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Published on Apr 17, 2011
http://www.noaam.org/ . This is Part 2 of a 2-Part series. Jonn Hankins, executive Director at the New Orleans African American Museum of Art in Tremé (NOAAM), Marie Vinouze, the curator of the "Dancing String Bean: Eugene Martin" exhibit at NOAAM, April 6-May 28, 2011, and Suzanne Fredericq provide impromptu reflections on Eugene Martin during the opening reception of the exhibit on April 16, 2011. The exhibit highlights 29 works of art, including acrylic works on Belgian linen and canvas, ink and bamboo sticks drawing on paper, pen and ink and graphite pencil drawings on paper created in Washington D.C. and Lafayette LA, and digital annotated photographs by Eugene Martin. Part I can be viewed here: http://www.youtube.com/nemastoma#p/a/... . This program is supported in part by a Community Arts Grant made possible by the City of New Orleans. The grant is administered through the Arts Council of New Orleans.
Vinouze writes: "The artwork of Eugene J. Martin (1938 -- 2005) reflects a strong modernist tradition in its hybrid combination of figuration and abstract elements. He referred to these works as satirical abstracts. Incorporating whimsical allusion to animals and machines among areas of pure abstraction, he created an introspective body of work infused with gentle humor.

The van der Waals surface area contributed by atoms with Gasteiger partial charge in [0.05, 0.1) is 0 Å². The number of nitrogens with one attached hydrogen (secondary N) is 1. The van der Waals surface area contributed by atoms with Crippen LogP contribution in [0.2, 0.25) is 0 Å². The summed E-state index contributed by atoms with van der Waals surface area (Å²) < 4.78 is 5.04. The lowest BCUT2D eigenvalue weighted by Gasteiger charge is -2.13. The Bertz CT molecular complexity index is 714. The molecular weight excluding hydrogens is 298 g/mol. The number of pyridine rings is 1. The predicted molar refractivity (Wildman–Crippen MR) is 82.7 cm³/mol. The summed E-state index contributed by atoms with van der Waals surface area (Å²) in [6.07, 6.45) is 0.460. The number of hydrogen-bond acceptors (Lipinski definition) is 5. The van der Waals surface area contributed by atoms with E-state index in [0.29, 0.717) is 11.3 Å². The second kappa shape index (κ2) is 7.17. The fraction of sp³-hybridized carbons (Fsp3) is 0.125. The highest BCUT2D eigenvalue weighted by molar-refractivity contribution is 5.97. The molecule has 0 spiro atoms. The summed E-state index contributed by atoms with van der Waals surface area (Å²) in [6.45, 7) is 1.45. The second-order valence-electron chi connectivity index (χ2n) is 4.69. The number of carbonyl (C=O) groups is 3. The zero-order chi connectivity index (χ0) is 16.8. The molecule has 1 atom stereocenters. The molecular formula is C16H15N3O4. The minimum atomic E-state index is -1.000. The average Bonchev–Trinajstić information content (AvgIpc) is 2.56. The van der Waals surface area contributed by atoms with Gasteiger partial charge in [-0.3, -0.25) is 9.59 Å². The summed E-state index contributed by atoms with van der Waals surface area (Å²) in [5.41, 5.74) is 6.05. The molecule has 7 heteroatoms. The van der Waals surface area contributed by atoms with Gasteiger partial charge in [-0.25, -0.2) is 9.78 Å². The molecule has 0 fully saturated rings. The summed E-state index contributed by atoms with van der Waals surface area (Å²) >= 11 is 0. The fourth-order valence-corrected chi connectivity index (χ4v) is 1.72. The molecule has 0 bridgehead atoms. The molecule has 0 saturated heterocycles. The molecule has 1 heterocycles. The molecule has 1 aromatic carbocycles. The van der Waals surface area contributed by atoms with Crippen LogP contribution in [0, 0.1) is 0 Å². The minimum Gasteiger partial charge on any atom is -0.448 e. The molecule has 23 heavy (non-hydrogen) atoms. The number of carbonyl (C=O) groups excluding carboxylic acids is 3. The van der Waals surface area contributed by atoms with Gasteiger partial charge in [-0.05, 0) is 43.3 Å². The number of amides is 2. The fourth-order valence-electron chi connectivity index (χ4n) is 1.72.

Martin attended the Corcoran School of Art and Design in Washington, D.C from 1960 to 1963. Around that time he abandoned realism for abstraction. He became a professional fine arts painter and turned all his efforts to his artwork, using whatever material he could afford. To Martin, the medium was not important, only the creative act. Considering artistic integrity as his only guide, he did not embrace any particular style of the time nor did he adhere to any art movement.
In the early 1990's, Martin and wife Suzanne Fredericq moved to Chapel Hill, NC, later settling in Lafayette, LA in 1996. This period of stability allowed him to experiment with paint on canvas and other media. In December 2001, Martin suffered a stroke and brain hemorrhage. Nevertheless, he continued to paint until his death in 2005, creating over 5000 works of art during his lifetime." http://www.eugenemartinart.com/ , http://en.wikipedia.org/wiki/Eugene_J... . Video by S. Fredericq and M. Vinouze; editing: S. Fredericq.
The LSU Museum of Art is concurrently exhibiting the "Beyond Black: Ed Clark, Eugene Martin and John T. Scott" exhibit at the Louisiana State University Museum (http://www.lsumoa.com/ ) in the Shaw Center of the Arts, Baton Rouge, Louisiana, January 29-May 8, 2011.